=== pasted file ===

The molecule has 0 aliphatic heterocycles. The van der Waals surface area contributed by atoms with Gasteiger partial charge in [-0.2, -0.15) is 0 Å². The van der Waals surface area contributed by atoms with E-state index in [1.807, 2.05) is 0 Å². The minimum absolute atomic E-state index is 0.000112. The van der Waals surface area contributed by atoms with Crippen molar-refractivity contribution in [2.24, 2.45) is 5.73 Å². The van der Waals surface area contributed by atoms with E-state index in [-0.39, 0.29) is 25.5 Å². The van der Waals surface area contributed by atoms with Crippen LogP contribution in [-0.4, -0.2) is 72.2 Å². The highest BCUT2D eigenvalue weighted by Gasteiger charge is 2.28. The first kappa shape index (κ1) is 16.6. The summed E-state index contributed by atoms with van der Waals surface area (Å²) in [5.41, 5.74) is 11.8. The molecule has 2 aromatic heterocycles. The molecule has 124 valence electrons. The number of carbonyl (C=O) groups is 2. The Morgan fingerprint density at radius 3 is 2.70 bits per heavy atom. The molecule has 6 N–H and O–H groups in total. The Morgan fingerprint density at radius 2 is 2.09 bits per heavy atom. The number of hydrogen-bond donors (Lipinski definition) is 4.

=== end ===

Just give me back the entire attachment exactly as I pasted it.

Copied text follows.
The molecule has 0 aliphatic heterocycles. The van der Waals surface area contributed by atoms with Gasteiger partial charge in [-0.2, -0.15) is 0 Å². The van der Waals surface area contributed by atoms with E-state index in [1.807, 2.05) is 0 Å². The minimum absolute atomic E-state index is 0.000112. The van der Waals surface area contributed by atoms with Crippen molar-refractivity contribution in [2.24, 2.45) is 5.73 Å². The van der Waals surface area contributed by atoms with E-state index in [-0.39, 0.29) is 25.5 Å². The van der Waals surface area contributed by atoms with Crippen LogP contribution in [-0.4, -0.2) is 72.2 Å². The highest BCUT2D eigenvalue weighted by Gasteiger charge is 2.28. The first kappa shape index (κ1) is 16.6. The summed E-state index contributed by atoms with van der Waals surface area (Å²) in [5.41, 5.74) is 11.8. The molecule has 2 aromatic heterocycles. The molecule has 124 valence electrons. The number of carbonyl (C=O) groups is 2. The Morgan fingerprint density at radius 3 is 2.70 bits per heavy atom. The molecule has 6 N–H and O–H groups in total. The Morgan fingerprint density at radius 2 is 2.09 bits per heavy atom. The number of hydrogen-bond donors (Lipinski definition) is 4.